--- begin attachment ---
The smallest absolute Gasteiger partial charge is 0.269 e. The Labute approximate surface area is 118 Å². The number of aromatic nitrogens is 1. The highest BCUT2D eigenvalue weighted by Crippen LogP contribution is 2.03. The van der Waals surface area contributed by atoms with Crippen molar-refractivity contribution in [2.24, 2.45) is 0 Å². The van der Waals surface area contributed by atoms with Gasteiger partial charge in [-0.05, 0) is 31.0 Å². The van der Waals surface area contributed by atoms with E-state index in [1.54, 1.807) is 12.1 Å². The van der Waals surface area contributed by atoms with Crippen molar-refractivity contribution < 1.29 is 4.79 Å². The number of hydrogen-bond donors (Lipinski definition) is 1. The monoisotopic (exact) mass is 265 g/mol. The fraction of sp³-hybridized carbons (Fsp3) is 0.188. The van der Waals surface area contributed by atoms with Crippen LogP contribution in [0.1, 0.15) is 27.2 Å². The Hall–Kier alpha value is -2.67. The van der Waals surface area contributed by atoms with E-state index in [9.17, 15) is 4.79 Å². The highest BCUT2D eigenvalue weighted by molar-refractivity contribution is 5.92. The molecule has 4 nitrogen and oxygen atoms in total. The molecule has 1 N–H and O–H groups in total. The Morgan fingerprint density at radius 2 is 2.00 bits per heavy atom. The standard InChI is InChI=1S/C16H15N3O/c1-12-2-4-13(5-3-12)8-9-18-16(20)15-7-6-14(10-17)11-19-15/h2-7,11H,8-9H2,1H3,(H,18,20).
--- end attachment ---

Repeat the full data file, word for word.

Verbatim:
The smallest absolute Gasteiger partial charge is 0.269 e. The Labute approximate surface area is 118 Å². The number of aromatic nitrogens is 1. The highest BCUT2D eigenvalue weighted by Crippen LogP contribution is 2.03. The van der Waals surface area contributed by atoms with Crippen molar-refractivity contribution in [2.24, 2.45) is 0 Å². The van der Waals surface area contributed by atoms with Gasteiger partial charge in [-0.05, 0) is 31.0 Å². The van der Waals surface area contributed by atoms with E-state index in [1.54, 1.807) is 12.1 Å². The van der Waals surface area contributed by atoms with Crippen molar-refractivity contribution < 1.29 is 4.79 Å². The number of hydrogen-bond donors (Lipinski definition) is 1. The monoisotopic (exact) mass is 265 g/mol. The fraction of sp³-hybridized carbons (Fsp3) is 0.188. The van der Waals surface area contributed by atoms with Crippen LogP contribution in [0.1, 0.15) is 27.2 Å². The Hall–Kier alpha value is -2.67. The van der Waals surface area contributed by atoms with E-state index in [9.17, 15) is 4.79 Å². The highest BCUT2D eigenvalue weighted by molar-refractivity contribution is 5.92. The molecule has 4 nitrogen and oxygen atoms in total. The molecule has 1 N–H and O–H groups in total. The Morgan fingerprint density at radius 2 is 2.00 bits per heavy atom. The standard InChI is InChI=1S/C16H15N3O/c1-12-2-4-13(5-3-12)8-9-18-16(20)15-7-6-14(10-17)11-19-15/h2-7,11H,8-9H2,1H3,(H,18,20).